Barry Visel
Tue, 05/24/2016 - 12:55pm
Research question: Did urban communities reduce property tax rates when tax base was expanding faster than inflation, or did they increase spending or add services?
Barry Visel
Tue, 05/24/2016 - 1:03pm
A possible solution: Let's eliminate the first 4% of sales tax and remove any restrictions on local government from increasing taxes as approved by local voters, said taxes to apply only to the citizens of that community.
Tue, 05/24/2016 - 3:09pm
Core cities with a "majority of minorities" make it much easier to make black and white statements, such as "us and them". Political boundaries of the cities successfully walled off the urban problems, compartmentalizing them. The State continued to prosper, without addressing the decline of the core cities. Those political walls are not made of stone, although many people think that they can't be changed. It only takes the political will to do it. There are many people in the world that don't believe that democratic institutions can make difficult decisions. This is a big deal. I'm pretty sure that it's going to take sweeping changes to turn this situation around. The people should get engaged, and stay engaged for more than an election or two.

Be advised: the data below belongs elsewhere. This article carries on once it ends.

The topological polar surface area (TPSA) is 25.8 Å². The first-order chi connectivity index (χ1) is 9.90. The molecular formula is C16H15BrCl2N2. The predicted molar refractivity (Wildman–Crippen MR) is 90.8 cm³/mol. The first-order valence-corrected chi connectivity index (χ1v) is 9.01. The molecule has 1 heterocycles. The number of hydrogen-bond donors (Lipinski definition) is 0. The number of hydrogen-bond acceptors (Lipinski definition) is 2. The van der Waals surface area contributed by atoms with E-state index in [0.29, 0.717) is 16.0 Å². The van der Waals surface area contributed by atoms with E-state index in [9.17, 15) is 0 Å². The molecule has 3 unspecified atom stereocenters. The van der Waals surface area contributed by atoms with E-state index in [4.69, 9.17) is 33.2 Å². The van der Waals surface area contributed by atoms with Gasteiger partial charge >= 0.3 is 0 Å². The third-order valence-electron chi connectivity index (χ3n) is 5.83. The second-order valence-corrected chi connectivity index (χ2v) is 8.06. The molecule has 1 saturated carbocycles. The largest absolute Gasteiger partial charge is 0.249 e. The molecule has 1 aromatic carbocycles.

Callie
Tue, 05/24/2016 - 3:35pm
"Home rule" thinking and a complete lack of regional land use planning have exacerbated the problems of a declining economy. When there was money, everybody built whatever they wanted to, in whatever green field they wanted to, which meant they also had to build the roads, the sewer and water systems, the fire and police services, etc. But they had money then, so it didn't matter. Now the money's not so easy to come by and they are stuck with these overbuilt systems. There's no easy answer, but for a start Michigan should call a halt to all green field development and redirect investment to places that already have infrastructure and services in place. This would be particularly helpful for blighted urban areas seeking tax base.